Corruption watchdog warned NSW government of risks around plan to fast-track rezoning of land for housing | New South Wales politics

The New South Wales corruption watchdog advised the state’s department of planning that its decision to fast-track large areas of land for rezoning for new housing carried with it a number of risks, Guardian Australia can reveal.

The Independent Commission Against Corruption warned that “a favourable rezoning” under the plan to rezone large swathes of land on Sydney’s fringes “could deliver a significant windfall to an applicant” and that this could prompt applicants to attempt “various lobbying techniques”, including “direct approaches to the minister”, and “using or cultivating personal contacts” within the department.

The advice, which was general in nature, was sought by the department on the Rezoning Pathways program (RPP) in December last year, six weeks after the premier, Dominic Perrottet, and planning and homes minister, Anthony Roberts, announced the first tranche of sites that would be fast-tracked under the program.

The sites for 19,000 houses in the Appin region in south-west Sydney were announced in November. The department had previously advised the then planning minister Rob Stokes in 2019 that Appin would not be needed for housing supply until 2036.

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The sites put into the fast track are Walker Corp’s Appin site, an Ingham Property site adjoining it and a site known as Gilead 2, owned by Lendlease closer to Campbelltown.

The department said the sites were chosen because advice from an earlier pilot program, the Technical Assurance Panel, “informed the Department’s inclusion of the sites as being suitable”.

At the time of the announcement there were no published guidelines for the Rezoning Pathways program. When they were finally published in December they included an application process, with a closing date of 22 January, eligibility criteria and criteria against which sites would be chosen for the limited slots in the fast-track program.

The ministers’ announcement of the three sites on 2 November also revealed that the government intended to remove Wollondilly council as the decision-maker. The new decision-maker would be the planning minister, with power to delegate to his department.

This came as a surprise to the council, which opposes Appin being developed at this time.

The three sites will now be “state assessed”, effectively sidelining the council. Other sites in the fast-track program will be “state led”, with the department assisting councils to evaluate rezonings.

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The Icac advice warned that because of the potential huge lift in value from a rezoning “this could prompt applicants to attempt various lobbying techniques including: direct approaches to the Minister, using or cultivating personal contacts in the department, offering gifts/hospitality, invitations to informal site meetings or otherwise seeking access outside the approved channels.”

Icac noted that “some of this is difficult to police” but suggested embedding an agreed communication protocol requiring staff to notify of any contacts. It pointed to its report on lobbying and the dangers of holding “secret meetings”.

Rezoning farmland at Appin for housing will result in the land bought for several millions being worth hundreds of millions, or even billions, depending on the densities eventually permitted.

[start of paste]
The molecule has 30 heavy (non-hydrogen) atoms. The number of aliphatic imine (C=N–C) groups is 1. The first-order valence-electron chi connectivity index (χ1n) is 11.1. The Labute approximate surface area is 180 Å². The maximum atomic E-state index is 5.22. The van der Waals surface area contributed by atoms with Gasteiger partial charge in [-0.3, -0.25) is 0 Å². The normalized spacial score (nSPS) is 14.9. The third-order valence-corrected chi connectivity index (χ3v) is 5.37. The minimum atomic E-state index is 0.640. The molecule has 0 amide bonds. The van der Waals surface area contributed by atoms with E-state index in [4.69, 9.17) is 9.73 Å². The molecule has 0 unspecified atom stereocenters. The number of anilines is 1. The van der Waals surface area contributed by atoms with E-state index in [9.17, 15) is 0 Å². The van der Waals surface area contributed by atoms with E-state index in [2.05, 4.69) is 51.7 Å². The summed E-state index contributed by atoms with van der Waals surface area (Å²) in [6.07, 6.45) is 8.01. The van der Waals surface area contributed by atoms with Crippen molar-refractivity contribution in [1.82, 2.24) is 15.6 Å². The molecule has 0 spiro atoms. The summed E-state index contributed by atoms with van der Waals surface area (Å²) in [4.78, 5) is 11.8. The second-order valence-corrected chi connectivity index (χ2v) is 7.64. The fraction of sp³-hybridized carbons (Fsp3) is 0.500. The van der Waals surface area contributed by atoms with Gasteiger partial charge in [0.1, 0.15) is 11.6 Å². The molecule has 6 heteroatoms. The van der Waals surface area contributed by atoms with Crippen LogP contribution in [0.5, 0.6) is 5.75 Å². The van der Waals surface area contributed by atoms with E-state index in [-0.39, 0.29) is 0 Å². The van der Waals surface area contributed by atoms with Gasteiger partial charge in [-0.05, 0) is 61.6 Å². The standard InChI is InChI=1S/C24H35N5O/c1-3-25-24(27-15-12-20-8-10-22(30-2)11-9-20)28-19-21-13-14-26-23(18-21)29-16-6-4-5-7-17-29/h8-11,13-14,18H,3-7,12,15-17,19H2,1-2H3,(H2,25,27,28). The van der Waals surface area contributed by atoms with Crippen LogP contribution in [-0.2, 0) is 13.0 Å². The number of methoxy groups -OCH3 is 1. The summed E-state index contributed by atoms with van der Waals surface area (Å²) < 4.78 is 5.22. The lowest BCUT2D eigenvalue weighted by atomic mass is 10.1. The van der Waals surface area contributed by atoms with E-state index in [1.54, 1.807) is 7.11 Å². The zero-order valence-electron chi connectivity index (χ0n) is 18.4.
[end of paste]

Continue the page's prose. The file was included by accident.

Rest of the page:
Roberts has declared one meeting with Walker Corp in his ministerial diary disclosures in December 2021, a few days after he became minister.

His former chief of staff, when he was previously minister for planning, Rob Vellar, now works for Walker Corp.

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Roberts and Vellar declined to answer questions from the Guardian about their current relationship and whether Vellar has met with the minister over the Appin rezoning. There is no suggestion that either Roberts, Vellar or Walker Corp have done anything inappropriate or contrary to the Icac advice in relation to the proposed development or the fast-tracked rezoning decision.

Icac also stressed the importance of having “clear mechanics” for assessing projects, and eligibility criteria. Icac noted the department had acknowledged that its published criteria were somewhat subjective, but some sort of scoring system should be developed to fairly assess projects.

The department said it used the same criteria now in the published guidelines to choose the three Appin sites, but did not elaborate on how they came to be put on the fast track prior to the deadline for applications.

It said that all of the general and routine probity matters raised by Icac were either already incorporated into departmental process or planned for inclusion into the process during later phases.

It said it would take into consideration all matters raised by Icac throughout the pilot process and the advice assisted the department in ensuring that the process was robust.

Icac said its advice was general in nature and not legal advice.

The opposition leader, Chris Minns, was asked about Guardian Australia’s revelation that the government appeared to have ignored previous planning department advice in 2019 that Appin would not be needed for housing supply until 2036.

“That’s a troubling report and it’s indicative of a government that continues to put the city’s population pressures on the western fringes of Sydney in areas that don’t have the infrastructure that’s been promised to them,” he said.

“At the end of the day, you’re going to have builders and developers in Sydney. It’s up to the government of the day to set clear guidelines and targets about where people will live not just in the next four years, but in the next 10 years.”

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